After floods, Mexico's Tabasco rebounds

Government response has been praised, but the poorest are still looking for work or new homes.

At first Socorro Osorio considered herself fortunate. When the flooding put nearly 70 percent of the state of Tabasco under water last November, many had no workplace the next morning. In her case, the home where she labored as a cleaning lady survived the flood.

But the single mother says she couldn't leave her three young children alone in their flooded home. Her employers found a new cleaner. "I'm trying hard to find something else, to bring food to my kids, but it's not easy," says Ms. Osorio.

Three months after one of Mexico's worst natural disasters hit this petroleum-rich state in southern Mexico, signs of normalcy abound. The roads are navigable, the debris is cleared. Of 158,656 people once living in shelters, only a fraction remain homeless. Last week, the last food supplies were distributed by the state. New homes are on the rise, and of the 10,000 companies that were forced to temporarily shut down, many have been renovated and reopened.

But many of those in the informal economy, like Osorio, are still looking for work. All interviewed say they are grateful for their health and survival, but it's a long road to full recovery.

"Our biggest challenge is reconstruction," says Rúrico Domínguez, director of the state's civil protection agency. The government predicts rebuilding will take three years and cost $650 million.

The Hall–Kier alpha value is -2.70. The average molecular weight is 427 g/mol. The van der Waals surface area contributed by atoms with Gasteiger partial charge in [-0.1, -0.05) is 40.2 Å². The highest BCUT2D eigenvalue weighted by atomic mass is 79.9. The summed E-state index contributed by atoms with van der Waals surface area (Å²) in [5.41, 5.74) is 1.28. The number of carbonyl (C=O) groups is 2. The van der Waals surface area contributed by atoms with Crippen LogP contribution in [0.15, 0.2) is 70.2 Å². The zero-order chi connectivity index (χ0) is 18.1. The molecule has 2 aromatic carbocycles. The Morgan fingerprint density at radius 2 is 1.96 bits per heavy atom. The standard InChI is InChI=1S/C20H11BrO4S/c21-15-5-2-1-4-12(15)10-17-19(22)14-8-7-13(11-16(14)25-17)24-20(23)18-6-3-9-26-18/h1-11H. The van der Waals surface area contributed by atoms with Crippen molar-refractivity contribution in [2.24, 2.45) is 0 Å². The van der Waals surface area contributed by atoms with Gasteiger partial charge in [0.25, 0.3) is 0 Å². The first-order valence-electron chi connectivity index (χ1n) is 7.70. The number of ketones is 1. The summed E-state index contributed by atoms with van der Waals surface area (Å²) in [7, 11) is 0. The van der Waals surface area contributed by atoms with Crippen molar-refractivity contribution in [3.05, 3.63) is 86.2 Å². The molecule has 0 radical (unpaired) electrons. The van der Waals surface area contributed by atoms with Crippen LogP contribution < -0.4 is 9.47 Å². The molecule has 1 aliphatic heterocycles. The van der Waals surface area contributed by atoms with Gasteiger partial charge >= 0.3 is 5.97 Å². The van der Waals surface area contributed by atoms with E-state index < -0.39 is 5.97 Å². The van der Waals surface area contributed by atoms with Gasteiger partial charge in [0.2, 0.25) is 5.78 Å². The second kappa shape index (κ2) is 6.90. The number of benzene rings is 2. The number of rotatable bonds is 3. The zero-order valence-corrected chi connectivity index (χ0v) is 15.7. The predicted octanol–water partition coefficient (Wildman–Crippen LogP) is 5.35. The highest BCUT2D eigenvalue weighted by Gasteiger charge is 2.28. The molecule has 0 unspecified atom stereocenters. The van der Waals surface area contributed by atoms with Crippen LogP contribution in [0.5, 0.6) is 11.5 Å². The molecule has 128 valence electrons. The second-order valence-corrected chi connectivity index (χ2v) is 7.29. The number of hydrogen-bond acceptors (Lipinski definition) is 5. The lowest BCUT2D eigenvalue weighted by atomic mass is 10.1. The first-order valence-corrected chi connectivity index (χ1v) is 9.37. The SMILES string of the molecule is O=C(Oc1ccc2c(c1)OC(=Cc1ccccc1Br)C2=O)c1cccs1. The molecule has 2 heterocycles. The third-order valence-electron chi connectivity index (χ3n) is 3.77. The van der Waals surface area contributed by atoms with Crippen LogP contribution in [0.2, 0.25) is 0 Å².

But for some, like Francisco Geronimo Lazaro-Torres, rebuilding has yet to begin. Days before the flood, he received a loan from the government to buy equipment to start a business as an electrician. All of his tools, costing about $2,500, were ruined.

This week, he stood outside a governor's office trying to get another loan. "I'm doing jobs here and there, but it's not enough to survive," he says. "If I don't get a loan, I'm going to the US [to look for work] at the beginning of next month."

The state government has given out small loans to those who can prove they lost their jobs due to the floods, says Mr. Domínguez. Residents have also received $1,000 vouchers to purchase new stoves and refrigerators. But many are still struggling. Only one shelter, housing 1,400 people, is still operating. Domínguez says the government needs six months to study where to rebuild 3,000 new homes.

For now, nonprofits are helping. The Chilean-based group, A Roof for My Country, last week completed construction of 150 homes. "We used to have a dirt floor. Now it is so beautiful, I can't believe it," says Lydia Alvarado Mena, who has just moved in.

But she worries about future flooding. The government says it is working on a plan, but many are skeptical.

The government has been widely praised for its recovery effort: 45 tons of humanitarian aid was distributed. Some 11,500 military members were sent to the area, and all major disease outbreaks were avoided. The government maintains that not a single death directly related to the floods was reported. "My greatest pride," says Domínguez,"is that the state, in spite of all the adversity, lost no lives."

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